As the Sun rotates on its axis, the current sheet twirls around it. NASA poetically describes this as being like a ballerina's skirt, and while it can't be seen with human eyes, this sheet of magnetism is the largest single thing in the solar system. As it twirls, the heliospheric current sheet sweeps the solar wind along with it in spiraling waves. 

The result is that the solar wind density varies with the current sheet, and this can be used to predict space weather reaching Earth. Scientists use this to make weather prediction models to forecast incoming space weather. One such model is WSA-ENLIL, which uses data from the NASA STEREO space observatory to give a detailed 4-day prediction of solar wind, and the geomagnetic storms it can potentially cause.

The Sun has an 11 year weather cycle

Nearly all space weather ultimately comes from the Sun, but the Sun's activity varies over time. The solar cycle, lasting roughly 11 years on average, sees the Sun swing between peaceful and violent extremes. As explains, as of December 2019, the Sun is in solar cycle 25, though the exact timing can be difficult to predict since cycles last anywhere between 8 and 14 years. This is caused by changes in the Sun's magnetic field, and active periods make themselves known with a dramatic increase in sunspots on the Sun's surface. 

The more twisted and tangled the Sun's magnetic field gets, and the more active it becomes, the more likely sunspots will appear. According to a study published in Astronomy & Astrophysics, sunspots are the result of strong magnetic field lines piercing the Sun's surface. This blocks the flow of plasma inside the Sun, causing blotches of cooler, darker material.

During each cycle, the Sun's activity changes from a quiet period — the solar minimum — to the most active period — the solar maximum. Exactly how active each cycle is, however, can vary dramatically. ESA has a handy visualization, made with NOAA data, showing that the number of sunspots at solar maximum has ranged from around 60 – 70 in the first decade of the 20th century to 200 in the late 1960s. These solar maxima are the periods when intense solar storms can hit Earth and, according to NOAA, the next storm season is predicted in 2025.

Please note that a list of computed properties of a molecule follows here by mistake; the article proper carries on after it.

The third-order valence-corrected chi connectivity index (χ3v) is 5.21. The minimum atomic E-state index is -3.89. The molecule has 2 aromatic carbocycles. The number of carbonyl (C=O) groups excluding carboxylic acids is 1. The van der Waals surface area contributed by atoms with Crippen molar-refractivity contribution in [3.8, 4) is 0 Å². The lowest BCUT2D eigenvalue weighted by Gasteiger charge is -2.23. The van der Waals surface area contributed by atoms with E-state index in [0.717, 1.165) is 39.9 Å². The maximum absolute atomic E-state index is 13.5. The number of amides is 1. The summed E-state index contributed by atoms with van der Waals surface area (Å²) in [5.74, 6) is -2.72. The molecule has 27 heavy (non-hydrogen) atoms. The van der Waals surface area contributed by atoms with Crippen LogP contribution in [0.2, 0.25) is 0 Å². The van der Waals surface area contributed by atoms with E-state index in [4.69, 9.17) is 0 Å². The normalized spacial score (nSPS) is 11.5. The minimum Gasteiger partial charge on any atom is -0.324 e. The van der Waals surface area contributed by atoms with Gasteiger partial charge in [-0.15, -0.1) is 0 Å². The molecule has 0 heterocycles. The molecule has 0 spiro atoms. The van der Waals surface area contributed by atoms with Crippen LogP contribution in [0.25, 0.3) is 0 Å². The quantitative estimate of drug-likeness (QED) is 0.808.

Earth is surrounded by trapped solar wind

Earth's magnetic field sweeps up the solar wind, which stops most of it from hitting our atmosphere, but it also traps a lot of it in Earth's orbit. The result is two huge doughnut-shaped regions of space surrounding Earth, filled with hazardous charged particles. As the Houston Space Center explains, these are known as the Van Allen radiation belts, invisible but dangerous.

The Van Allen belts are too far from Earth to be hazardous to most astronauts (technically, the International Space Station is still inside Earth's upper atmosphere, per NASA), but they were a concern for one particular group of astronauts — the crews of NASA's Apollo missions. Forbes explains how NASA scientists had to work carefully to keep the astronauts safe during these missions. The inner belt is relatively easy to avoid, but the outer belt is more of a problem, being significantly larger. As a result, the Apollo spacecraft had to aim for sparse regions of the belts and barrel straight through them as fast as possible.